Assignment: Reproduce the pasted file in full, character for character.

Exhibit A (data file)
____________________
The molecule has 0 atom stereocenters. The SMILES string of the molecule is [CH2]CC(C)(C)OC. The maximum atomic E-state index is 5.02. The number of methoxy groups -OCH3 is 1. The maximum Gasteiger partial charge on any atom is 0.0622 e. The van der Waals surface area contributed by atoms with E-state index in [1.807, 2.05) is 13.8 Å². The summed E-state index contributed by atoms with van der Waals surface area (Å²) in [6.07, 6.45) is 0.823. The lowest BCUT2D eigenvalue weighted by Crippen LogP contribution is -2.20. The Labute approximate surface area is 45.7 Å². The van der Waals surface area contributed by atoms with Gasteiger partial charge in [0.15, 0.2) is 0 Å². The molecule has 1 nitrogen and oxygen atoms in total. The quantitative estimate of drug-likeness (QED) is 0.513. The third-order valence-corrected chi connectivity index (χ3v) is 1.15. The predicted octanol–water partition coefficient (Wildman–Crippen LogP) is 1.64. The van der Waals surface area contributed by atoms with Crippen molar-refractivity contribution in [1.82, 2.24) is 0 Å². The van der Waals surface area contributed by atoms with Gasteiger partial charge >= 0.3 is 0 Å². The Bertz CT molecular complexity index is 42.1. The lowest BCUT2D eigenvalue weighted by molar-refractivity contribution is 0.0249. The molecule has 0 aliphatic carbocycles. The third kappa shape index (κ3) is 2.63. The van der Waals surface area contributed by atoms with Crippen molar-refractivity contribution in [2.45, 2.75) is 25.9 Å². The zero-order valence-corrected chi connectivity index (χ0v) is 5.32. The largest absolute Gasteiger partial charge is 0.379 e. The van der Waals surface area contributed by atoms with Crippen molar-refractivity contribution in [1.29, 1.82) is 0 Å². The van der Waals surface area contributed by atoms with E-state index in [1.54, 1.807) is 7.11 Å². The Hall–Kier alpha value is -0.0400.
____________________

The molecule has 0 atom stereocenters. The SMILES string of the molecule is [CH2]CC(C)(C)OC. The maximum atomic E-state index is 5.02. The number of methoxy groups -OCH3 is 1. The maximum Gasteiger partial charge on any atom is 0.0622 e. The van der Waals surface area contributed by atoms with E-state index in [1.807, 2.05) is 13.8 Å². The summed E-state index contributed by atoms with van der Waals surface area (Å²) in [6.07, 6.45) is 0.823. The lowest BCUT2D eigenvalue weighted by Crippen LogP contribution is -2.20. The Labute approximate surface area is 45.7 Å². The van der Waals surface area contributed by atoms with Gasteiger partial charge in [0.15, 0.2) is 0 Å². The molecule has 1 nitrogen and oxygen atoms in total. The quantitative estimate of drug-likeness (QED) is 0.513. The third-order valence-corrected chi connectivity index (χ3v) is 1.15. The predicted octanol–water partition coefficient (Wildman–Crippen LogP) is 1.64. The van der Waals surface area contributed by atoms with Crippen molar-refractivity contribution in [1.82, 2.24) is 0 Å². The van der Waals surface area contributed by atoms with Gasteiger partial charge >= 0.3 is 0 Å². The Bertz CT molecular complexity index is 42.1. The lowest BCUT2D eigenvalue weighted by molar-refractivity contribution is 0.0249. The molecule has 0 aliphatic carbocycles. The third kappa shape index (κ3) is 2.63. The van der Waals surface area contributed by atoms with Crippen molar-refractivity contribution in [2.45, 2.75) is 25.9 Å². The zero-order valence-corrected chi connectivity index (χ0v) is 5.32. The largest absolute Gasteiger partial charge is 0.379 e. The van der Waals surface area contributed by atoms with Crippen molar-refractivity contribution in [1.29, 1.82) is 0 Å². The van der Waals surface area contributed by atoms with E-state index in [1.54, 1.807) is 7.11 Å². The Hall–Kier alpha value is -0.0400.